A former Google engineer developed a map that can track 750 million years of the world's history.
This interactive tool allows users to see how a city has changed throughout ages as well as learn how continental drift has changed the world.
Ex-Google engineer Ian Webster developed the Dinosaur Pictures website based on the PALEOMAP maps created by geologist Christopher Scotese. It packs complicated scientific data in a tool, which students, teachers, parents, or anyone interested in Earth history could easily use.
In an interview with CNN, Webster said that the Earth's history is longer than we can conceive while the current plate tectonics and continents arrangement may be different in the future. 'It shows that our environment is dynamic and can change,' Webster added.
The website shows how the Earth looks like during a certain period and each timestamp includes a brief explanation of the most significant developments that happened then.
Webster said that his software also 'geocodes' the user's location, then uses Scotese's PALEOMAP models to show the locations' images in the past.
"I built the interactive globe visualization and the geocoding and GPates integration myself so that people could plug in their own locations," Webster added.
The highly interactive Dinosaur Pictures website
Users can visit the website where a rotating image of the globe can be seen. On the north of the globe is a question: "What did Earth look like ___ million years ago?" in which users may click on the drop-down menu to change the number of years and the Earth's image will transform accordingly. Users may also click on the drop-down menu on the northwest corner to find periods when specific organisms or species have appeared.
When the user question: "What did Earth look like 750 million years ago?", a description of what happened on the planet on that period is written on the southeast corner of the website. It says that 750 million years ago, Earth was covered by ice during the greatest ice age on the Cryogenian Period.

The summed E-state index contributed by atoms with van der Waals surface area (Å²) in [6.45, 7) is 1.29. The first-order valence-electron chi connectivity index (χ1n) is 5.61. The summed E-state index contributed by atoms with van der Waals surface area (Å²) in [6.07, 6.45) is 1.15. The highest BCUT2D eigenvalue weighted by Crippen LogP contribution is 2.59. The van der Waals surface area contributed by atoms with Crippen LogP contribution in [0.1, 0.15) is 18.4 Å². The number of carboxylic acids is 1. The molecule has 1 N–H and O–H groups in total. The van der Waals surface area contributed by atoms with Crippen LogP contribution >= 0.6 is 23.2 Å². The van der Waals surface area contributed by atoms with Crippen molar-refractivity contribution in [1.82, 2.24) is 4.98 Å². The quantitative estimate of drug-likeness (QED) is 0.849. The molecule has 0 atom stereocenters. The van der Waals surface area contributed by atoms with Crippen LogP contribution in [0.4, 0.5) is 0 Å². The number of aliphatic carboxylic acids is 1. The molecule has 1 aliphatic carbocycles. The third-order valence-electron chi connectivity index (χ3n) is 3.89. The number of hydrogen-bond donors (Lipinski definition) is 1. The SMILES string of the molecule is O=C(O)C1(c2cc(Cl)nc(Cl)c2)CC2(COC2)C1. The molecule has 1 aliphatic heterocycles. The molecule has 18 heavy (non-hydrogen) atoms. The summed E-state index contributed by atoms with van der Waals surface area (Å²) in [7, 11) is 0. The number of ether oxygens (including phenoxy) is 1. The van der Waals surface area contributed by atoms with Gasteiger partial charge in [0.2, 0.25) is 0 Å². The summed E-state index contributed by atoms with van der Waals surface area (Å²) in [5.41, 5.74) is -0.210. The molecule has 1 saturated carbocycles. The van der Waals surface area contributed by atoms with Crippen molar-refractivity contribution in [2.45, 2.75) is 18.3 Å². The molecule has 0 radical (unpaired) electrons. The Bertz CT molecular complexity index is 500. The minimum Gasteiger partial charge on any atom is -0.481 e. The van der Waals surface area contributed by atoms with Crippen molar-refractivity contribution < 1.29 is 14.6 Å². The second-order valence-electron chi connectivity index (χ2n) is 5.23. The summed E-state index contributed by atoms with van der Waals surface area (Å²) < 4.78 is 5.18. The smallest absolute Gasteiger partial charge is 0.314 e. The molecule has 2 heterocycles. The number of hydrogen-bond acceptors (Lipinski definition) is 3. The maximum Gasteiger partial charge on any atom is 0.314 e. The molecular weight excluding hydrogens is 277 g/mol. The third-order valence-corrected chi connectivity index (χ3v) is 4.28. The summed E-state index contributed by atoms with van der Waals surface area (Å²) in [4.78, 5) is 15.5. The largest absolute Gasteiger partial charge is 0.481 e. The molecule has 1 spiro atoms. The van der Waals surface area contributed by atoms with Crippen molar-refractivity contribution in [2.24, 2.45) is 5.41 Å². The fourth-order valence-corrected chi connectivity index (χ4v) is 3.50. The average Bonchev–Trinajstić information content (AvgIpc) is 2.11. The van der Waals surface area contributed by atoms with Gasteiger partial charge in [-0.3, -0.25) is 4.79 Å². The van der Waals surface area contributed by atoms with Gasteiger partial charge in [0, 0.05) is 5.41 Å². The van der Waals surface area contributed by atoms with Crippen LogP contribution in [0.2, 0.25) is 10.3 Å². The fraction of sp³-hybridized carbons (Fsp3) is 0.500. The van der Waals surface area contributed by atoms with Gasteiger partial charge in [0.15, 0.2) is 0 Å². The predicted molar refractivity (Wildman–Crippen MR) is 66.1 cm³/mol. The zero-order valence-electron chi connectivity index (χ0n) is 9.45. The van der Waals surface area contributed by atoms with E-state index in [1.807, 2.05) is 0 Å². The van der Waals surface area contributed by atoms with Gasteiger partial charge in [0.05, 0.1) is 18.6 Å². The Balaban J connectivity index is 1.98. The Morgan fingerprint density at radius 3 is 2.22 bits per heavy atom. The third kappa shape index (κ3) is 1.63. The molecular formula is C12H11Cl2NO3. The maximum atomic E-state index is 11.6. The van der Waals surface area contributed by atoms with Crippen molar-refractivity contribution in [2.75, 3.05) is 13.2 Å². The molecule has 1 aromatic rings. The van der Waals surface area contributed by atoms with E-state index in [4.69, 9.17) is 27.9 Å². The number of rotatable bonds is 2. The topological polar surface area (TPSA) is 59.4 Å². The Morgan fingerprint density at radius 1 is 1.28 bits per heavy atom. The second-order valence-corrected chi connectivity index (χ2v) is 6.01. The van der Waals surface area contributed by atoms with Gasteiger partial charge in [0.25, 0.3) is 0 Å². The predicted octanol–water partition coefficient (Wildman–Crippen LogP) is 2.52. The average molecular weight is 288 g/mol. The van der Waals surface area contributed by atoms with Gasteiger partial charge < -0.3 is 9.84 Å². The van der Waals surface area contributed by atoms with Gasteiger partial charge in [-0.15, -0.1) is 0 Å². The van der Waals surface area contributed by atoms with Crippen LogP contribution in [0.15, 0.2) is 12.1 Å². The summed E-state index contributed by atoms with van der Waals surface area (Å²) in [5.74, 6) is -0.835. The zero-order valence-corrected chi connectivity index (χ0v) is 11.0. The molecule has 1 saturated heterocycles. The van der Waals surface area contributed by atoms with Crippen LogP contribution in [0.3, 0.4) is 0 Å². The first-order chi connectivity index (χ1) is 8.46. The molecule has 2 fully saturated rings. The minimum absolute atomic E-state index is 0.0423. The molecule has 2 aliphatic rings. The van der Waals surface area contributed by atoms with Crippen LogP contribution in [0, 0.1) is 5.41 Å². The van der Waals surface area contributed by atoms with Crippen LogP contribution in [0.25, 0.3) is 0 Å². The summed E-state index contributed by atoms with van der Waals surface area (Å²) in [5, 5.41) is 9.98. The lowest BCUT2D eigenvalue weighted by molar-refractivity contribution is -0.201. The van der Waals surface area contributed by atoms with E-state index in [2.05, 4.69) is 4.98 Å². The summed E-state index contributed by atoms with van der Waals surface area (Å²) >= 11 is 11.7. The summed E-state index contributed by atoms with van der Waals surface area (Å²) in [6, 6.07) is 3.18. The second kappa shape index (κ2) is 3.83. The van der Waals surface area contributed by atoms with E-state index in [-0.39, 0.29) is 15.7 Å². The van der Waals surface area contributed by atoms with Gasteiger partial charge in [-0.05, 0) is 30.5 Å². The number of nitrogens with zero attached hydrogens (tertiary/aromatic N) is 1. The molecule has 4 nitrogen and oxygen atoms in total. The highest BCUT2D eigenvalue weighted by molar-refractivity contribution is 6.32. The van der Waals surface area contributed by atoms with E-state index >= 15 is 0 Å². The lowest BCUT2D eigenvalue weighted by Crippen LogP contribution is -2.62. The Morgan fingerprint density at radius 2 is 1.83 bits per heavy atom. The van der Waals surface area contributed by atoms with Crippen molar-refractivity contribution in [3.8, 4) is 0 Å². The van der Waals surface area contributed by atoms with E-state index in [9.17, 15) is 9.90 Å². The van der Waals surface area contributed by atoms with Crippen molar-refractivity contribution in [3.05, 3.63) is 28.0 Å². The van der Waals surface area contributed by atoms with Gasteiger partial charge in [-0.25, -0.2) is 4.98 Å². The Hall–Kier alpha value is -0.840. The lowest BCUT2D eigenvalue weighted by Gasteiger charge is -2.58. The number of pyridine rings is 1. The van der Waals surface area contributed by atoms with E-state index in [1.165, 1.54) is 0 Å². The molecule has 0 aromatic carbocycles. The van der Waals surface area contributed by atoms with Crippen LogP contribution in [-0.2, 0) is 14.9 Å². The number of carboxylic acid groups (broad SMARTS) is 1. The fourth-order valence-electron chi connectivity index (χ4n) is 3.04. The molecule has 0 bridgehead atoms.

There were various types of single-celled organisms like green algae that appeared for the first time. However, if the user chose the first multicellular life on the "jump to" menu, the Earth 600 million years ago will show up.
Meanwhile, users can also enter a specific city on the box at the northeast corner to check how that city looked like throughout history. A pin will automatically appear to locate the city throughout time. To make it much easier, users may just click on the left and right to see how the city looked like million years ago.
There are also four display options to choose from: rotate globe, show clouds, show equator, and bright lighting. Users can pick one at a time, multiple options, or all at once.
The website gives credits to Scotese's PALEOMAP Project for the plate tectonic and paleogeographic maps used on the website. However, it also notes that some elements shown on the visualization like cloud and star positions may not be exact, although locations are to ~100 km while the colors of the maps are based on bathymetry and elevation.
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Written by CJ Robles